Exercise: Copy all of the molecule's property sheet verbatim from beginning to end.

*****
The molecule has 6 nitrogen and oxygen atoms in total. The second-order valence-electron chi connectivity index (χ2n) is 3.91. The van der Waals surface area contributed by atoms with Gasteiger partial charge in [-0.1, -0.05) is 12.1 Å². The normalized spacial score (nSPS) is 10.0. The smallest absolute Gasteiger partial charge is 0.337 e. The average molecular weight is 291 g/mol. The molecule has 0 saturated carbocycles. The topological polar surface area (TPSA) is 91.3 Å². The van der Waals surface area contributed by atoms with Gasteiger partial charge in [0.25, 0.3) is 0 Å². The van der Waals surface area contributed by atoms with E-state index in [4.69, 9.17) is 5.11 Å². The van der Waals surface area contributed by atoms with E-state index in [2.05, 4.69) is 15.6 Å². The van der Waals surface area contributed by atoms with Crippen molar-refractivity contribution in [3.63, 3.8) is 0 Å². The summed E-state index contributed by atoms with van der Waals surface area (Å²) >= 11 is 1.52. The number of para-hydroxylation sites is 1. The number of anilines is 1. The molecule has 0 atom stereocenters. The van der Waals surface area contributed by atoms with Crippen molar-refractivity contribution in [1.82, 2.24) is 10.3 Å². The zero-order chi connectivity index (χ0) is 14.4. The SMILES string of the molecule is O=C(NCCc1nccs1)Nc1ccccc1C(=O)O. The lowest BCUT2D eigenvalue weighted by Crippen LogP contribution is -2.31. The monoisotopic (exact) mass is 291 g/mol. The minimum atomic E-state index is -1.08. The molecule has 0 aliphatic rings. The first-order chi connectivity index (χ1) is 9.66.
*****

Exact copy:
The molecule has 6 nitrogen and oxygen atoms in total. The second-order valence-electron chi connectivity index (χ2n) is 3.91. The van der Waals surface area contributed by atoms with Gasteiger partial charge in [-0.1, -0.05) is 12.1 Å². The normalized spacial score (nSPS) is 10.0. The smallest absolute Gasteiger partial charge is 0.337 e. The average molecular weight is 291 g/mol. The molecule has 0 saturated carbocycles. The topological polar surface area (TPSA) is 91.3 Å². The van der Waals surface area contributed by atoms with Gasteiger partial charge in [0.25, 0.3) is 0 Å². The van der Waals surface area contributed by atoms with E-state index in [4.69, 9.17) is 5.11 Å². The van der Waals surface area contributed by atoms with E-state index in [2.05, 4.69) is 15.6 Å². The van der Waals surface area contributed by atoms with Crippen molar-refractivity contribution in [3.63, 3.8) is 0 Å². The summed E-state index contributed by atoms with van der Waals surface area (Å²) >= 11 is 1.52. The number of para-hydroxylation sites is 1. The number of anilines is 1. The molecule has 0 atom stereocenters. The van der Waals surface area contributed by atoms with Crippen molar-refractivity contribution in [1.82, 2.24) is 10.3 Å². The zero-order chi connectivity index (χ0) is 14.4. The SMILES string of the molecule is O=C(NCCc1nccs1)Nc1ccccc1C(=O)O. The lowest BCUT2D eigenvalue weighted by Crippen LogP contribution is -2.31. The monoisotopic (exact) mass is 291 g/mol. The minimum atomic E-state index is -1.08. The molecule has 0 aliphatic rings. The first-order chi connectivity index (χ1) is 9.66.